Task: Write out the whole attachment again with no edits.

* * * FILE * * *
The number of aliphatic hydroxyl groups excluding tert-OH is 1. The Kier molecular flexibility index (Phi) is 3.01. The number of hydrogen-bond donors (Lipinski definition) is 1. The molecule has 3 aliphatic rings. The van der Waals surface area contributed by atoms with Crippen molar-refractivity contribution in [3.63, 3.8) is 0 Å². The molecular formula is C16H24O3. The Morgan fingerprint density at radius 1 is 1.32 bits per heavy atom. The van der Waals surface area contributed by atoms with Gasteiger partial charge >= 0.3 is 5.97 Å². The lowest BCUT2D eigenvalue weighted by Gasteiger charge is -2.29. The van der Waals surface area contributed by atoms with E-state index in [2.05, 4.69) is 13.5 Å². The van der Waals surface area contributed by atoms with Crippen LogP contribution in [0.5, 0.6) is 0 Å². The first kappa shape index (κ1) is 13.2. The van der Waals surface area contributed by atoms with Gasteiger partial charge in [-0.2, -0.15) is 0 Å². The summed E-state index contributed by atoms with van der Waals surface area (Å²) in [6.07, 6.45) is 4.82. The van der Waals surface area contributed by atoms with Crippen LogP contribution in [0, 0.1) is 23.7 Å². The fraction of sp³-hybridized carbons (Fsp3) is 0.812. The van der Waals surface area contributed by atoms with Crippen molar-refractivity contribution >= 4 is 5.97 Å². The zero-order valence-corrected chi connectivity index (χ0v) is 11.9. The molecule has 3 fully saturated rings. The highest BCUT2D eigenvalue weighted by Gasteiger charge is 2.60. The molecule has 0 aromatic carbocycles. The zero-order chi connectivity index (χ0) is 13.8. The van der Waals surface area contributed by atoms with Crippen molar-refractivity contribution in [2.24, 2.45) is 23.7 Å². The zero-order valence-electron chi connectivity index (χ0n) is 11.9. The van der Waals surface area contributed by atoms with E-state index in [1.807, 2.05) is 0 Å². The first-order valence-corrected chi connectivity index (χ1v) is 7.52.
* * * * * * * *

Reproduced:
The number of aliphatic hydroxyl groups excluding tert-OH is 1. The Kier molecular flexibility index (Phi) is 3.01. The number of hydrogen-bond donors (Lipinski definition) is 1. The molecule has 3 aliphatic rings. The van der Waals surface area contributed by atoms with Crippen molar-refractivity contribution in [3.63, 3.8) is 0 Å². The molecular formula is C16H24O3. The Morgan fingerprint density at radius 1 is 1.32 bits per heavy atom. The van der Waals surface area contributed by atoms with Gasteiger partial charge >= 0.3 is 5.97 Å². The lowest BCUT2D eigenvalue weighted by Gasteiger charge is -2.29. The van der Waals surface area contributed by atoms with E-state index in [2.05, 4.69) is 13.5 Å². The van der Waals surface area contributed by atoms with Crippen LogP contribution in [0.5, 0.6) is 0 Å². The first kappa shape index (κ1) is 13.2. The van der Waals surface area contributed by atoms with Gasteiger partial charge in [-0.2, -0.15) is 0 Å². The summed E-state index contributed by atoms with van der Waals surface area (Å²) in [6.07, 6.45) is 4.82. The van der Waals surface area contributed by atoms with Crippen LogP contribution in [0, 0.1) is 23.7 Å². The fraction of sp³-hybridized carbons (Fsp3) is 0.812. The van der Waals surface area contributed by atoms with Crippen molar-refractivity contribution >= 4 is 5.97 Å². The zero-order valence-corrected chi connectivity index (χ0v) is 11.9. The molecule has 3 fully saturated rings. The highest BCUT2D eigenvalue weighted by Gasteiger charge is 2.60. The molecule has 0 aromatic carbocycles. The zero-order chi connectivity index (χ0) is 13.8. The van der Waals surface area contributed by atoms with Crippen molar-refractivity contribution in [2.24, 2.45) is 23.7 Å². The zero-order valence-electron chi connectivity index (χ0n) is 11.9. The van der Waals surface area contributed by atoms with E-state index in [1.807, 2.05) is 0 Å². The first-order valence-corrected chi connectivity index (χ1v) is 7.52.